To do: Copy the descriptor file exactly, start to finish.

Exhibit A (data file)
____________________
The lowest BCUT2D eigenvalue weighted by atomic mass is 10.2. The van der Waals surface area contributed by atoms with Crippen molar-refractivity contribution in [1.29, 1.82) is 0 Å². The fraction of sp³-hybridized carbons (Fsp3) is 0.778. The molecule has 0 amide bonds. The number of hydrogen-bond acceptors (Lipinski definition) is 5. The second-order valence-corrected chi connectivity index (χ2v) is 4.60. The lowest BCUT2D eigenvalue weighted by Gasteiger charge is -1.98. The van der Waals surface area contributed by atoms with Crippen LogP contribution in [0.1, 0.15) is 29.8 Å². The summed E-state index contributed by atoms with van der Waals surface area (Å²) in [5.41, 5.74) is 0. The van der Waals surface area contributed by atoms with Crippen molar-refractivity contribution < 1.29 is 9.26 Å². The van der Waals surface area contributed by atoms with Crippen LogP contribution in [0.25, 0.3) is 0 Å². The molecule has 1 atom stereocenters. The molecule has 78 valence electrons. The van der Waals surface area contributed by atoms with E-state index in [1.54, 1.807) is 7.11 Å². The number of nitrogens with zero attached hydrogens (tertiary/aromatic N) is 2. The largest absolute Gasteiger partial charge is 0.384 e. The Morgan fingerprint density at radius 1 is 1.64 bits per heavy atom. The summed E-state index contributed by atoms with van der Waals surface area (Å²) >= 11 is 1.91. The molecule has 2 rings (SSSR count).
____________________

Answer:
The lowest BCUT2D eigenvalue weighted by atomic mass is 10.2. The van der Waals surface area contributed by atoms with Crippen molar-refractivity contribution in [1.29, 1.82) is 0 Å². The fraction of sp³-hybridized carbons (Fsp3) is 0.778. The molecule has 0 amide bonds. The number of hydrogen-bond acceptors (Lipinski definition) is 5. The second-order valence-corrected chi connectivity index (χ2v) is 4.60. The lowest BCUT2D eigenvalue weighted by Gasteiger charge is -1.98. The van der Waals surface area contributed by atoms with Crippen LogP contribution in [0.1, 0.15) is 29.8 Å². The summed E-state index contributed by atoms with van der Waals surface area (Å²) in [5.41, 5.74) is 0. The van der Waals surface area contributed by atoms with Crippen molar-refractivity contribution < 1.29 is 9.26 Å². The van der Waals surface area contributed by atoms with Crippen LogP contribution in [0.25, 0.3) is 0 Å². The molecule has 1 atom stereocenters. The molecule has 78 valence electrons. The van der Waals surface area contributed by atoms with E-state index in [1.54, 1.807) is 7.11 Å². The number of nitrogens with zero attached hydrogens (tertiary/aromatic N) is 2. The largest absolute Gasteiger partial charge is 0.384 e. The Morgan fingerprint density at radius 1 is 1.64 bits per heavy atom. The summed E-state index contributed by atoms with van der Waals surface area (Å²) >= 11 is 1.91. The molecule has 2 rings (SSSR count).